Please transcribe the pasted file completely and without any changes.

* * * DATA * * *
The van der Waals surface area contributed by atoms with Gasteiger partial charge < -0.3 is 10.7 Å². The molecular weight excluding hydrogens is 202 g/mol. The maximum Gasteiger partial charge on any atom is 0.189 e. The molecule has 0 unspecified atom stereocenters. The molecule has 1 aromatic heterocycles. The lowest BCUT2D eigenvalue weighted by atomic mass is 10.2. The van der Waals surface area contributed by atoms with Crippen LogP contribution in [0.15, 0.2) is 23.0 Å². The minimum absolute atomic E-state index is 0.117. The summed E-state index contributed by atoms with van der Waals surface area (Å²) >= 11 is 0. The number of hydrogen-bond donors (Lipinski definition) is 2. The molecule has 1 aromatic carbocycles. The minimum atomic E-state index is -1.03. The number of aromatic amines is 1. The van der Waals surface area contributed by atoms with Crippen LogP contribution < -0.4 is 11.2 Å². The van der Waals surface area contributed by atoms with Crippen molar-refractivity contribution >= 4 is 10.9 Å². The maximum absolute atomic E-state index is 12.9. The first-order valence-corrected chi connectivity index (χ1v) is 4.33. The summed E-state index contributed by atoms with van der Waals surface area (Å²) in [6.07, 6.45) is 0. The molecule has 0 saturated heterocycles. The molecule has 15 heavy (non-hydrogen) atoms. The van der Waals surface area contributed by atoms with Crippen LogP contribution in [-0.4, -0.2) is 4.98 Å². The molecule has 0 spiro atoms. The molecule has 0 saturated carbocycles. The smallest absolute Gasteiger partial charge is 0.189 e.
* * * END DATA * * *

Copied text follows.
The van der Waals surface area contributed by atoms with Gasteiger partial charge < -0.3 is 10.7 Å². The molecular weight excluding hydrogens is 202 g/mol. The maximum Gasteiger partial charge on any atom is 0.189 e. The molecule has 0 unspecified atom stereocenters. The molecule has 1 aromatic heterocycles. The lowest BCUT2D eigenvalue weighted by atomic mass is 10.2. The van der Waals surface area contributed by atoms with Crippen LogP contribution in [0.15, 0.2) is 23.0 Å². The minimum absolute atomic E-state index is 0.117. The summed E-state index contributed by atoms with van der Waals surface area (Å²) >= 11 is 0. The number of hydrogen-bond donors (Lipinski definition) is 2. The molecule has 1 aromatic carbocycles. The minimum atomic E-state index is -1.03. The number of aromatic amines is 1. The van der Waals surface area contributed by atoms with Crippen LogP contribution < -0.4 is 11.2 Å². The van der Waals surface area contributed by atoms with Crippen molar-refractivity contribution >= 4 is 10.9 Å². The maximum absolute atomic E-state index is 12.9. The first-order valence-corrected chi connectivity index (χ1v) is 4.33. The summed E-state index contributed by atoms with van der Waals surface area (Å²) in [6.07, 6.45) is 0. The molecule has 0 saturated heterocycles. The molecule has 15 heavy (non-hydrogen) atoms. The van der Waals surface area contributed by atoms with Crippen LogP contribution in [-0.4, -0.2) is 4.98 Å². The molecule has 0 spiro atoms. The molecule has 0 saturated carbocycles. The smallest absolute Gasteiger partial charge is 0.189 e.